Now, most every intelligent person knows that a buyer would never do that, at least not today. Why not? Because in the marketplace that one-ounce gold coin is worth about 1,000 dollars in Federal Reserve paper money, which is also considered legal tender.

Thus, the ticket buyer would be better off selling his gold coin for 1,000 dollars in paper money, paying 50 dollars in paper money to the ticket seller, and pocketing the other 950 dollars in paper money.

Nonetheless, the law is the law. If the buyer wishes to use his gold and silver coins at face value, he is perfectly within his legal rights to do so.

So, here’s what Kahre did. He offered his workers a rate of pay based on the face value of gold and silver coins. For example, suppose Kahre and a worker had agreed on annual pay of 50,000 dollars in paper money. Kahre then says to the employee, “Look, instead of paying you 50,000 dollars a year, I’ll pay you 2,500 dollars a year, payable in 50 American Eagle gold coins”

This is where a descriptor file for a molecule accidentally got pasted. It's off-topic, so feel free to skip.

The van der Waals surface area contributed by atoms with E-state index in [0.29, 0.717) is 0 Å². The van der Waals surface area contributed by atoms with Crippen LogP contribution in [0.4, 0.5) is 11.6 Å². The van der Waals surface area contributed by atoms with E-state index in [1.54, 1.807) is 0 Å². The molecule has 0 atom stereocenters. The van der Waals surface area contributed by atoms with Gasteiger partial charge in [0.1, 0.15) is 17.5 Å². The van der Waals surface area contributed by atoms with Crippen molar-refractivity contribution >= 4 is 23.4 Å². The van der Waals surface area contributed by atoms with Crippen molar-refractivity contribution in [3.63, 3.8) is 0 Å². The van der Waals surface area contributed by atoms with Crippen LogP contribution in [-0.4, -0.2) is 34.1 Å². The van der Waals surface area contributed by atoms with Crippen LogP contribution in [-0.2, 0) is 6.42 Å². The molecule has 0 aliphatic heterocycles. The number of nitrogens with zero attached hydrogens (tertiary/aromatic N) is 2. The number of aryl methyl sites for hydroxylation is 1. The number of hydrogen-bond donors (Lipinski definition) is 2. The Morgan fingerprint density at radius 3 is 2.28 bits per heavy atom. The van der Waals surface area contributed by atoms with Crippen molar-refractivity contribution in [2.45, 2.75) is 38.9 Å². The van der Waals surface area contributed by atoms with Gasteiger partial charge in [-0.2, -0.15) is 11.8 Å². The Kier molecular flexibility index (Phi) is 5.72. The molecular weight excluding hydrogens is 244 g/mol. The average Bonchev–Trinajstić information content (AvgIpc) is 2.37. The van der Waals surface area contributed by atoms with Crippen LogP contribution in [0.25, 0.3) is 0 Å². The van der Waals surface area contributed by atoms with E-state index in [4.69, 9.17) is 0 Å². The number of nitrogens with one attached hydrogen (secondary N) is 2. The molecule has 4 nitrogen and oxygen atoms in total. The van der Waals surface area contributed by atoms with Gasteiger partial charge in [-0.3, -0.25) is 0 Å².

The worker says, “Fine.” Why would the worker do that? Because he’s just as well off as if he had accepted the 50,000 dollars in paper money because he can sell the coins in the marketplace for 50,000 dollars in paper money.

But there are some major differences for the worker. For one thing, the worker’s annual income is 2,500 dollars rather than 50,000 dollars. That places him under the threshold that requires him to file an income tax return. For obvious reasons, that would not sit well with the IRS.